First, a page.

Dinner was spent at Pratergarten, a biergarten just beyond our hostel. What atmosphere! The place was packed, the weather balmy, and the twilight magical as it filtered through the chestnut trees to the crowds below. There were three buildings in a U shape: the indoor restaurant (empty), the food stand, and the beer stand. Between it all was a grove of chestnut trees covering long picnic benches crowded with families. A small playground along an outside wall was covered with children bounding forth in play, and their activities boiled over to include and cover a stage next to the playground. There were several long food lines snaking from the food stand and and we hopped in line even before we had read the menu hanging from the eaves. We ordered a bratwurst for each of us, a pretzel, and a soup. Of course, I then went over to the beer stand for our compulsory beer and appelsaft. 🙂 It was all wonderful, particularly the soup, a tomato base with a full nutty flavor (I think it was tomato-almond cream soup).

Although we were tired, I dragged Brett back to the Brandenburg Gate (this time through the S and U Bahn system) to gawk at the icon of Imperial Germany at night. I also wanted a night photo and shot about 30 times before I got something useful. I know, that is a lot, but I had a number of blurry photos I took (two second exposure without a tripod) and a number of heads sliding into the picture. It was worth it; much prettier at night.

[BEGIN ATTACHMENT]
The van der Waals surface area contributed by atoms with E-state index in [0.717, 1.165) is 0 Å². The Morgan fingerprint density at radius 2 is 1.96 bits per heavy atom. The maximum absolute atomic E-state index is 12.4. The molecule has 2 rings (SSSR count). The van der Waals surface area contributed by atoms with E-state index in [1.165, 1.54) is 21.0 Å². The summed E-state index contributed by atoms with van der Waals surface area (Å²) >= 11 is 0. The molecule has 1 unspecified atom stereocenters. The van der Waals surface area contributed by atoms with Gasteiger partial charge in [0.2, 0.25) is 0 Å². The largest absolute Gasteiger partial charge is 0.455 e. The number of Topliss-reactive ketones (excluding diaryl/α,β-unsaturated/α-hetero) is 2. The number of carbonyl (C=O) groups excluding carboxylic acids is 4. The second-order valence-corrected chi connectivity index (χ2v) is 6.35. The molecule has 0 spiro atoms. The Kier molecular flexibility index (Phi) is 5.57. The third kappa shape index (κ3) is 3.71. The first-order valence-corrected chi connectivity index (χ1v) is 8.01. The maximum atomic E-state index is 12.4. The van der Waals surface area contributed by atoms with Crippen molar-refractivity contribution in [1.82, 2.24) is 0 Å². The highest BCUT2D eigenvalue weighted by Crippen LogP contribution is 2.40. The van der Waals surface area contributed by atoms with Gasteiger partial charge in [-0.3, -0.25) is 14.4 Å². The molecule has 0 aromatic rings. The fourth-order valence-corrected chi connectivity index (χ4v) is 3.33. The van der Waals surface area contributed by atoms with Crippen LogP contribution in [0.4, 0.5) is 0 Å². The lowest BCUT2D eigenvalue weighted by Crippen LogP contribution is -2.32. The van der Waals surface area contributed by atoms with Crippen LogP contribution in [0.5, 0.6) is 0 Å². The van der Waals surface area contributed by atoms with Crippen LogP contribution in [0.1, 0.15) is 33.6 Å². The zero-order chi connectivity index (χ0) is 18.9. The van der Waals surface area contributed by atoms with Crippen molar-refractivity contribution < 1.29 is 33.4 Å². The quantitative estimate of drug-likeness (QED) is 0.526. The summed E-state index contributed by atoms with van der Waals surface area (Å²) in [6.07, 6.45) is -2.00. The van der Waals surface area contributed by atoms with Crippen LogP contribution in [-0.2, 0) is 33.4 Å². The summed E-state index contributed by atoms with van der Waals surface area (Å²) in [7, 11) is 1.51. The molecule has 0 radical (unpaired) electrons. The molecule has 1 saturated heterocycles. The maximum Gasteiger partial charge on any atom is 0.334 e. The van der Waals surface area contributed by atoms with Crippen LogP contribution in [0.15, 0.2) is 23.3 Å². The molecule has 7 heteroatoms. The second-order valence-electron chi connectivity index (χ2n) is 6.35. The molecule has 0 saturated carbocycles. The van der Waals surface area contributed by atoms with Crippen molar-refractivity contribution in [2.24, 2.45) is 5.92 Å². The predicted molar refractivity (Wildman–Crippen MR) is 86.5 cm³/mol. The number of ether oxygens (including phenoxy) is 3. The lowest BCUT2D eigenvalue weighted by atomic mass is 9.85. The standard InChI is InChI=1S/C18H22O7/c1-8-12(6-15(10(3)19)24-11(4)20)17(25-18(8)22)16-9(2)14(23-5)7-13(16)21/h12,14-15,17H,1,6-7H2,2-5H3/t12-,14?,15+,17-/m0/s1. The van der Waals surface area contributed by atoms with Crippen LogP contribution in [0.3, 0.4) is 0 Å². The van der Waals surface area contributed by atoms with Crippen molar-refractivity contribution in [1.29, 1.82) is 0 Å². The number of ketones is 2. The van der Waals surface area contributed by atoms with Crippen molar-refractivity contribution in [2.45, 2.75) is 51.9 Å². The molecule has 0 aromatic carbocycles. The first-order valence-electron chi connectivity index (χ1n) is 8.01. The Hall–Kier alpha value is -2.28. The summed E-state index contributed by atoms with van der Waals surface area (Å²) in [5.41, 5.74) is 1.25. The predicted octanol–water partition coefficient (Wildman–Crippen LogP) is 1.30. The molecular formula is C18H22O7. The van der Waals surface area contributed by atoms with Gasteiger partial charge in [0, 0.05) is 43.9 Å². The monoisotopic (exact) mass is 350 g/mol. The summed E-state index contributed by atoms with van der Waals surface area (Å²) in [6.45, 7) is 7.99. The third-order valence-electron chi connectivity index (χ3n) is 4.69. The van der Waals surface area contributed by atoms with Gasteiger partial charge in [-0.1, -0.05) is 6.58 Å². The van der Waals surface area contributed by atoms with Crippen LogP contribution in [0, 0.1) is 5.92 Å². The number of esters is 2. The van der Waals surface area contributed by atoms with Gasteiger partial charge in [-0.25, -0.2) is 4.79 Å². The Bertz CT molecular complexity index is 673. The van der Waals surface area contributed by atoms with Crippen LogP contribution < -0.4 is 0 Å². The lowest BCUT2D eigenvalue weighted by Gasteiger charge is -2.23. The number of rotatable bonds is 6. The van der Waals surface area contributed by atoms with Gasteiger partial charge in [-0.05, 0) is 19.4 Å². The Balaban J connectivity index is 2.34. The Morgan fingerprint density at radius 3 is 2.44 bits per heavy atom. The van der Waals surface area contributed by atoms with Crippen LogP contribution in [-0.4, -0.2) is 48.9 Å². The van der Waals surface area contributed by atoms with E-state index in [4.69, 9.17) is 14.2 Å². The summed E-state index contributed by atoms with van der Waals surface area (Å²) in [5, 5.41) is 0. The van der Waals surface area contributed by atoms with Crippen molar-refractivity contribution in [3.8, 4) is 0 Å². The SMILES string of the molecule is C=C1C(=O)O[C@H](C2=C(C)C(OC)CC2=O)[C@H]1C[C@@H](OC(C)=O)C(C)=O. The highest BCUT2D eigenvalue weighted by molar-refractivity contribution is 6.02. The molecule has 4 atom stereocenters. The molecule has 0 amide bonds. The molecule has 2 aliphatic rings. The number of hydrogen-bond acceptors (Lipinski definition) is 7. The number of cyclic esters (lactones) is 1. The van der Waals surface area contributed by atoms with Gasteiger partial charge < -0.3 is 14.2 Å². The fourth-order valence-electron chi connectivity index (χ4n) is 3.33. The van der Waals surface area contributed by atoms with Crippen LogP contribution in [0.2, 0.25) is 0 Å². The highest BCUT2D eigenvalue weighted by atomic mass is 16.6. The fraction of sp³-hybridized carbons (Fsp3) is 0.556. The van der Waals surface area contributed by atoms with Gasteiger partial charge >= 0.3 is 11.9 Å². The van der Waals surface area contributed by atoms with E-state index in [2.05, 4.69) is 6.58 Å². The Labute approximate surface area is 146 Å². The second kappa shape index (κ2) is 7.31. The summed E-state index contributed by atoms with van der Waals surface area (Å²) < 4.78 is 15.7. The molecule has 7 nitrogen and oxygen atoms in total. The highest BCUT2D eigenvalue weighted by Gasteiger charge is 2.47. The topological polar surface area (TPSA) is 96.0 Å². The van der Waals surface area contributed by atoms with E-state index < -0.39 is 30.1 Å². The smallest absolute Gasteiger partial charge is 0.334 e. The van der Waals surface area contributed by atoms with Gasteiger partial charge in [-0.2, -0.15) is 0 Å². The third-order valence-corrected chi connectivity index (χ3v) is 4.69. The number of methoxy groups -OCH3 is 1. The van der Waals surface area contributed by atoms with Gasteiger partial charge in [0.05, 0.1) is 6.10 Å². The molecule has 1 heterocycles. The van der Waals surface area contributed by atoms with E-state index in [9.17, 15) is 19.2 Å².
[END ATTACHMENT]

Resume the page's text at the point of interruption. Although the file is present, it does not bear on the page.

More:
to Europe

*Brett and I recently finished a trip to Europe. Based on a journal I kept during our travels, these posts are being made after-the-fact for those who are interested in reading more about it. Our photos are all in Flickr, some available only to my contacts for increased privacy.*

We each took a backpack which the airline would allow as carry-on, as well as a small day backpack. Brett’s bags totalled 6kg (13.2 pounds) and mine just over that. We took British Airways which told us the carry-on limit is 6kg, though I don’t they ever checked the weight of our bags. We even cut our bar of soap in half to help us stay below that weight limit.
We started our reliance on public transportation early by walking the mile to the train depot and taking Caltrain to BART and on into SFO. We were thrilled. Not used to Caltrain, we padded our schedule and were four hours early for our 4:45pm flight, arriving at 12:45pm to the SFO departures hall. By 1:15pm, we were sitting by our gate. We passed the time away by reading guidebooks and calling a few friends and family. Our course to Berlin went smoothly: ten hour flight to London Heathrow (mostly sleep time), two hours lounging in Heathrow, and a two hour flight to Berlin Tegel. In all, our trip took 20 hours, door to door.